Sketches by Bozo was some of Dickens’s earliest work – published when he was as young as 21, in fact – and consists of “sketches” of London, its street scenes and its people, accompanied by George Crankshaft’s skilled illustrations. Under the curious pseudonym “Bozo”, Dickens created both non-fictional and fictional representations of London, primarily under the guise of a flexural-style walker.

Everything has a place; from the slums to Soho, Dickens paints a vivid picture of daily (and sometimes nightly) London life, including the state of the streets, the language of its occupants ND the vast strata of London classes and their own particular concerns. Its a refreshing look at a city that was doubling in size each decade throughout the Victorian era and which must have been a great source of fascination to the people of the age – it’s occupants and those who merely noticed the unprecedented growth of the world’s biggest city.

It’s a curious study sociologically, economically, historically and in all manner of ways worth studying, but the best part for me was Dickens’s satire. He wittily cuts away at he underbelly of London life with subtlety and great literary flare. For example, in the sketch ‘The Streets – Morning’, Dickens describes an empty street, hollow and bizarre – the world as few know it: before the sun rises – which is only populated by a “rakish-looking cat” who “stealthily” runs home and descends to his hiding place as though “his character depended on [his actions] the preceding night escaping public attention. This is a wonderfully subtle play on the dark and unspoken aspects of London life, which included opium dens, rife prostitution and rampant crime – much of which was indulged in by seemingly “respected” men. It tells us a lot about the city life of the age and also about the way it would feel to wander the city streets. An unexpected realization is that little has changed in some ways. That’s a curious thought and one that begs the question: what makes a city? Is it merely population and geography, or is there a defining character that distinguishes it too? This section begins with two chapters – “The Streets–Morning,” and “The Streets–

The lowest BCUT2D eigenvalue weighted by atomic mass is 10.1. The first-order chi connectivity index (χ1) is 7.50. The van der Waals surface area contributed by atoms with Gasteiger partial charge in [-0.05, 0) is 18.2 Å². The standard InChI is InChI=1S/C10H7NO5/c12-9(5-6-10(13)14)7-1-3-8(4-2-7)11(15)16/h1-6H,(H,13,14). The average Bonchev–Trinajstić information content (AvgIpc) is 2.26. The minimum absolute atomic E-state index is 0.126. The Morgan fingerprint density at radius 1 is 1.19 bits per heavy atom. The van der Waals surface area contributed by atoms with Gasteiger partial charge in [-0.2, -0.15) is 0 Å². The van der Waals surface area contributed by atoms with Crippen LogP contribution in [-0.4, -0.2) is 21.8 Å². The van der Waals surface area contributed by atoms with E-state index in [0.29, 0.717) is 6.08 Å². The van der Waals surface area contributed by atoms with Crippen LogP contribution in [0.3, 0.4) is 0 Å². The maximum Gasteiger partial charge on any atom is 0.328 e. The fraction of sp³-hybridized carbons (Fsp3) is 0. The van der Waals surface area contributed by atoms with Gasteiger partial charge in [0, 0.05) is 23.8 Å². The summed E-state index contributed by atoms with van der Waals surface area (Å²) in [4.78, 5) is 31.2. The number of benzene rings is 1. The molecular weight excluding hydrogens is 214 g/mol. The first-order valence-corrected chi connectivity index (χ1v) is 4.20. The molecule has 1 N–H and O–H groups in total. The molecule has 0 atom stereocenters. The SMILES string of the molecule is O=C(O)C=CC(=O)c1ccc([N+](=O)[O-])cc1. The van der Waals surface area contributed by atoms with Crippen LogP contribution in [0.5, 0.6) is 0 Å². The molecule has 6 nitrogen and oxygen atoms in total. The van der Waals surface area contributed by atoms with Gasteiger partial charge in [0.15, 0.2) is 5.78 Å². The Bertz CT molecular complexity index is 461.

Night. ” The narration lingers on the changes, hour by hour, and the gradual awakening of people and commerce in the morning until “we come to the heat, bustle, and activity of Noon. ” “The Streets–Night” is similarly narrated in real time, focusing a large range of characters from theater goers to lingering street vendors and homeless women and children. At the end of this chapter, Dickens makes one of the first of many references to the scenes which he narrates as a sort of theater, contending that he “drop[s] the curtain” to close.

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